The group was discovered by New Edition member Michael Bivins and released its debut album, “Cooleyhighharmony,” in 1991, featuring the joyous dance tune “Motownphilly.” A cavalcade of hits would follow, including “End of the Road,” “I’ll Make Love to You” and “One Sweet Day.” In the ensuing years, Boyz II Men would capture 16 American Music Awards, nine Soul Train Awards, three MTV Awards and three Billboard Awards. Bass singer McCary retired from the group in 2004 due to a chronic back ailment.
In a recent interview, Nate Morris reflected on the highs and lows of an amazing 20 year career, saying, “It feels pretty old, but it’s all good, right? I mean, it was all one big blur! The years just flew by. Just yesterday we were at the High School for Performing Arts — this morning I dropped by son off there. My son is 15!”
In addition to marking 20 years in show business, the gala concert on the campus of Temple University will also be Boyz II Men’s first charity event.
“We just thought with it being the 20th anniversary, it was the best time to kick off our charity, which is called the Boyz II Men House and helps support people in need,” Morris explained. “Whether it’s disaster relief, whether it’s building playgrounds in urban areas, whether it’s public housing — whatever it’s possible to do, that’s what we support. This is our first year.”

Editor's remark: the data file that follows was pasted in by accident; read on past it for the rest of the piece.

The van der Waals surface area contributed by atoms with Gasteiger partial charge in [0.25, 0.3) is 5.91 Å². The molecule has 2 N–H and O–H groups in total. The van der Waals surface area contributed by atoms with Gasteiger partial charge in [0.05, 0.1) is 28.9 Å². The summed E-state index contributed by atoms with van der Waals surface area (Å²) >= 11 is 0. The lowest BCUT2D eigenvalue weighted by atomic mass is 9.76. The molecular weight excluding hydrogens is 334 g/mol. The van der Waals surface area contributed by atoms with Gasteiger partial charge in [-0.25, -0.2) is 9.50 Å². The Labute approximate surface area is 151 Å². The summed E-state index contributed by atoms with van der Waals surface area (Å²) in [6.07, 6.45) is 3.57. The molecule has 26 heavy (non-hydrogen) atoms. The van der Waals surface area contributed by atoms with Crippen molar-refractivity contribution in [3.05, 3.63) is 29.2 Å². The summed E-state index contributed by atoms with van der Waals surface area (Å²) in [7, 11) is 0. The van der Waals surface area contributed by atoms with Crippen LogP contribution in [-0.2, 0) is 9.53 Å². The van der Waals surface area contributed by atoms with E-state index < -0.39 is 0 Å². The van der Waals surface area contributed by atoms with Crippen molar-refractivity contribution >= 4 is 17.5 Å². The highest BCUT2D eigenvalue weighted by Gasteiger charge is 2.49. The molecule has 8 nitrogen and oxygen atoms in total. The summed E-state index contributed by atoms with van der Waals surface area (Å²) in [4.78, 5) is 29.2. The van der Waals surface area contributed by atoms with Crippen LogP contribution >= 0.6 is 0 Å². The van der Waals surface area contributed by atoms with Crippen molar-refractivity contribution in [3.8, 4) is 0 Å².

In addition to benefiting this worthy cause, Morris promises that the evening will be special, in that the group will be performing with Temple University’s 34-piece orchestra.
“It’s going to be different, because most people have never seen Boyz II Men or heard Boyz II Men music with a live orchestra before,” said Morris. “We’ve taken this tour on the road before, but it’s only been internationally that we’ve done dates, and the Asian region, which have done very well. So we thought to make it special, other than just doing a regular old Boyz II Men concert, we decided to bring the orchestra out here, and people really seem to be excited about it.”